Bullying Resources

In our social media drenched world we receive a constant stream of news from across the country and the world of tragic events directly and indirectly caused by bullying. According to the Megan Meier Foundation, 1 in 4 children are bullied at some point. In fact, there are very few of us who were not at one time bullied as a child or an adult.


“Bullying is an aggressive behavior that involves an imbalance of power or strength. Bullying is repeated over time and can take many forms, such as hitting, punching, or shoving (physical bullying); teasing, taunting, name-calling, or sexual remarks (verbal bullying); intimidation using gestures, spreading rumors, or social exclusion (psychological or social bullying). The definition of bullying includes three essential components:

  • Bullying is an aggressive behavior involving unwanted, negative actions.
  • Bullying involves a pattern of repeated behaviors over time.
  • Bullying involves an imbalance of power or strength.


Cyberbullying is typically referred to as “a communication or posting by one or more minors using cybertechnology or digital media designed to hurt, threaten, embarrass, annoy, blackmail, or otherwise target another minor.”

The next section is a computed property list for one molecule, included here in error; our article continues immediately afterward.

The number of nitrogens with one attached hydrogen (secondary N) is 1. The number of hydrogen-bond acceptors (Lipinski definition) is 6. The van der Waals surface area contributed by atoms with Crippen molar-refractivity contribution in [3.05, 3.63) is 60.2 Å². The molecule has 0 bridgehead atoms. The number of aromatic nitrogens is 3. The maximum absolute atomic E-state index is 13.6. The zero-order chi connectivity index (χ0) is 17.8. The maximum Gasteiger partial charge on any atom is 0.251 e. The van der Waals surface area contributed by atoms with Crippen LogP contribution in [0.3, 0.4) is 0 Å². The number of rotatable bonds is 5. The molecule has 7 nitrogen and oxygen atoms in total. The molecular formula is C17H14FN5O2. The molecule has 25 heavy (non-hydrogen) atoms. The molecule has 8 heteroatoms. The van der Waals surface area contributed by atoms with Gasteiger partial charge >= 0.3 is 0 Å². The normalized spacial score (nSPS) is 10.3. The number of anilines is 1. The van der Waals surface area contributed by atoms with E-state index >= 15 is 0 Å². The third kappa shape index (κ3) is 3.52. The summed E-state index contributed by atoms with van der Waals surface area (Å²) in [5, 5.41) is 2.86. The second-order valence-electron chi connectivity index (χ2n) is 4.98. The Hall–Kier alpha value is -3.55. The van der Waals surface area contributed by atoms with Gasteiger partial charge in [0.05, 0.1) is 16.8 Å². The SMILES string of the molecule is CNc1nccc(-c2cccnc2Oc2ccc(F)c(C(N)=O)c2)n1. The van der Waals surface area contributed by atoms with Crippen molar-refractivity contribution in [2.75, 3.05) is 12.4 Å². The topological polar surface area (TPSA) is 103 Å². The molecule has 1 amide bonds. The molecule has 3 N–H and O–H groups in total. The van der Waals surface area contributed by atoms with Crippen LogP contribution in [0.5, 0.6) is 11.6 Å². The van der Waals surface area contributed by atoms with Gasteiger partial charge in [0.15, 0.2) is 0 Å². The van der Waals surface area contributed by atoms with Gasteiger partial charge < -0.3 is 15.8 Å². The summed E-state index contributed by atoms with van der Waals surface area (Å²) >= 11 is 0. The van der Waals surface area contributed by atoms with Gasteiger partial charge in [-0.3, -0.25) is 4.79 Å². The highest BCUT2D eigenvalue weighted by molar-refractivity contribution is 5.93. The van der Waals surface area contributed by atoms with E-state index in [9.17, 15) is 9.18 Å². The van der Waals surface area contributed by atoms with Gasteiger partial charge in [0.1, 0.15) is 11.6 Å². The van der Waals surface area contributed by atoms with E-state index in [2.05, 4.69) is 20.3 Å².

Cyberbullying is willful and repeated bullying behavior that takes place using electronic technology. It can involve text, gaming devices, internet, social media, emails, blogs, cell phones, etc.

Cyberbullying can be done within a wide variety of technology, such as social networking sites, email, cell phones, websites, etc.” (MeganMeierFoundation.org)

Bullying Resources

Here are a very few of the resources available on-line in reference to identifying and managing bullying. There is help everywhere. But…there are not enough resources in the world to protect your child from bullying if you, as their parent fail to identify that it is happening. The best advice is for you to be an engaged and active parent! Recognize changes in your child’s bearing and demeanor. Notice if their grades are slipping or if they no longer have friends over. Be available for them to talk to; encourage them to share whatever is on their mind; and most importantly…listen to them.